Non-Newtonian Fluids

Non-Newtonian Fluids are materials that act (not surprisingly) in a Non-Newtonian manner.  For anyone who isn’t into dense physics, basically this means that as you increase the speed and force with which you try to pull, push or tear a material, you change the strength of the material.  That probably doesn’t make sense either, but think of silly puddy.  You know how if you pull on it a little bit and let it hang in the air, it will slowly droop and stretch out?  Now if you take that same silly puddy and try to pull it really fast, it will either tear quickly or resist the motion.  Silly puddy is a type of Non-Newtonian fluid called a Dilatant, which gets stronger the faster you try to move it.  On the other hand, something like water should act the same whether you act on it fast or slow.  And there is another type of Non-Newtonian fluid called a pseudoplastic, like paint.  When you try to roll paint on to a wall, it becomes  softer which makes rolling easier.  Once the paint is on the wall, it thickens again and will not drip off.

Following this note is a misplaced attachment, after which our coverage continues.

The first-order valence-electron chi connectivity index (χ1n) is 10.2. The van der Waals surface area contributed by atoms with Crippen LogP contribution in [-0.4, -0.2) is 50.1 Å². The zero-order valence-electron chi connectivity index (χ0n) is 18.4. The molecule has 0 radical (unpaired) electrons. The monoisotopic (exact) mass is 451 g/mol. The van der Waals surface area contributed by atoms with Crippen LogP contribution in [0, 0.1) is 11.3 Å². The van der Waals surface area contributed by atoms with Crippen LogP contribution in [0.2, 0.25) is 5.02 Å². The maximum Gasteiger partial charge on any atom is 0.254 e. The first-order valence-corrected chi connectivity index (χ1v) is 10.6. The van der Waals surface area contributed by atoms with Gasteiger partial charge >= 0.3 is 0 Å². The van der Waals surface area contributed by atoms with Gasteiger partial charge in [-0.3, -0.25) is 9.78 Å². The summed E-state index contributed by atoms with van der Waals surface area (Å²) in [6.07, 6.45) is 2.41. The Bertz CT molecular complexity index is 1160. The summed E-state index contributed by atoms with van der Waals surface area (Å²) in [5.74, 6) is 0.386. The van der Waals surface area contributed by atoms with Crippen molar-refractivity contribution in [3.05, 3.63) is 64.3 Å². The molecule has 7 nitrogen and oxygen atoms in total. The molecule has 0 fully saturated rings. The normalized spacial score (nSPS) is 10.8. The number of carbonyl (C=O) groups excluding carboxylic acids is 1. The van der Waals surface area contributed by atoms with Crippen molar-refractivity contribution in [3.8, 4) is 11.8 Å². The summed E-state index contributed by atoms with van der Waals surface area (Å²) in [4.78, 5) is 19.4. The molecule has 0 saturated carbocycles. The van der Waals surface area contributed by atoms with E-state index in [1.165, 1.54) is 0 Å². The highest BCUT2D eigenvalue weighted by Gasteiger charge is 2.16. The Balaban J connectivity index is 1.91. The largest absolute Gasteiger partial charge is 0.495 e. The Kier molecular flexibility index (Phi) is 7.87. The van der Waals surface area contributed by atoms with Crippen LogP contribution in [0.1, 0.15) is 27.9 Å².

The basic explanation of why Dilatants (like the corn-starch water mixture in the youtube video) act so weird involves polymer chemistry.  Cornstarch forms long molecules which can move in water.  When they are pulled quickly, the molecules snag up on each other and get tangled, making the solution seem more like a strong solid.  When they are pulled slowly, however, they can slide past each other like spaghetti.  In the youtube video, the cornstarch is vibrated rapidly and harmonically, bringing out the Dilatant properties.




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